Are You a Rock Star?

Are You a Rock Star?

Rock star status, by my definition, tends to be conferred upon people who are able to reach a large number of people with their work and, as a result, affect change.

One of the fringe benefits of editing District Administration is that I'm able to attend conferences and events and meet in person some of the rock stars of education, as I've come to think of them. Rock star status, by my definition, tends to be conferred upon people who are able to reach a large number of people with their work and, as a result, affect change.

For example, a group of us attended the national conference of the Association of Latino Superintendents and Administrators (ALAS) in October. The meeting was charged as the board members and keynotes shared successful practices for reforming the way Hispanic/Latino students have been taught. These students are the fastest-growing demographic across America and a population that is twice as likely to drop out of school as African-American students and four or five times more likely to drop out as white students.

Under the watch of President Carlos Garcia, the very passionate superintendent of San Francisco USD , ALAS is making the necessary headway by focusing on identifying, training and supporting Latino school superintendents, other administrators and educators to act as role models for students.

With me are Superintendent J. Alvin Wilbanks of Gwinnett (Ga.) County Public Schools, winner of the 2010 Broad Prize, and Marion Herbert, associate editor.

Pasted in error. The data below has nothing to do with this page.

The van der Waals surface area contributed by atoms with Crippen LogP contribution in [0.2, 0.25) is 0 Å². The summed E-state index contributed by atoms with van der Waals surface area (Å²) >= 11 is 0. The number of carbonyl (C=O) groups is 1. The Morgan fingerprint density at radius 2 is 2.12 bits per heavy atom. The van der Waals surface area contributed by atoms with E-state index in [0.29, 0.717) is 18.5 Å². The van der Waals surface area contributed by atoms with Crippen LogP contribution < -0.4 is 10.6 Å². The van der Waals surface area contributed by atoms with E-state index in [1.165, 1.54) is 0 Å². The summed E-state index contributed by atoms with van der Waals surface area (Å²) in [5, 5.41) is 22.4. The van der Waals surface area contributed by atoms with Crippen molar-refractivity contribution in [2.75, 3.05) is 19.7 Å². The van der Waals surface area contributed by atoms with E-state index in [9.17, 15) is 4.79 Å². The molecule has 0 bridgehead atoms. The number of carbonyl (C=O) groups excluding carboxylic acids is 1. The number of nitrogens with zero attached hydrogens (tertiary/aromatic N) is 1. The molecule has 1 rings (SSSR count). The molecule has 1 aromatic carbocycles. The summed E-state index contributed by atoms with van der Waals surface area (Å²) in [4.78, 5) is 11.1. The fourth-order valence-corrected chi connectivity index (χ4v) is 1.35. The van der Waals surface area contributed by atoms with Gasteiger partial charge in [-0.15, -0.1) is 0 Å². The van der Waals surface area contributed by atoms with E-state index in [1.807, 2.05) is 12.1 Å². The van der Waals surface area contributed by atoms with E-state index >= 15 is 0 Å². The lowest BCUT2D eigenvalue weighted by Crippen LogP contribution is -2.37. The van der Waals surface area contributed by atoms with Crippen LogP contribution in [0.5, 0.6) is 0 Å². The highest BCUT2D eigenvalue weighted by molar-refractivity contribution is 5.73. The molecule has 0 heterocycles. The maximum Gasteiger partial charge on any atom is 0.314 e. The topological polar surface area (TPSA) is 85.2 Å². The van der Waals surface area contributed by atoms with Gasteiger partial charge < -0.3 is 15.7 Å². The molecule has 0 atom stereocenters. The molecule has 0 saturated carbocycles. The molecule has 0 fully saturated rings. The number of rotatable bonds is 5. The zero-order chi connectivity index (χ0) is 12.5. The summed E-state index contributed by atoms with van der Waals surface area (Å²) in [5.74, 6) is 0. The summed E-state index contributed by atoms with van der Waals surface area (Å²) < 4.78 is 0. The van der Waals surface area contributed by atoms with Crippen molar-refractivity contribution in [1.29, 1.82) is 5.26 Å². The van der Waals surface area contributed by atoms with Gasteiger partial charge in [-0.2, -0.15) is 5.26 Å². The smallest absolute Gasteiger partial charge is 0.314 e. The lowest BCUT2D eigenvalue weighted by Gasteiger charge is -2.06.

I also spoke with the ALAS President-elect Alberto Carvalho, superintendent of Miami-Dade County Public Schools. Since Carvalho took over in 2008, Miami-Dade has been a district to watch for its academic programs, innovative use of technology, and best practices put into place not only for the diverse populations in the district, but for family and business engagement. Carvalho believes there is a misconception among some educators that it's the students that need to be fixed, while he feels the problem is actually the system.

Marion Herbert and I also attended the 2010 Broad Prize event last month, where we met the superintendents of the five final districts, proving that large urban districts can improve students' academic levels, even during these times. Gwinnett County Public Schools, the largest district in Georgia, was the winner of the $1 million prize. Led by CEO/Superintendent J. Alvin Wilbanks, GCPS in 2009 outperformed other districts in Georgia that serve students with similar family incomes in reading and math at all levels. The district also narrowed the achievement gap between African-American and white students. Between 2006 and 2008, participation rates rose for African-American and Hispanic students taking the SAT, ACT and AP exams.

What have you done to earn rock star status? Let me know.

With warm holiday greetings,


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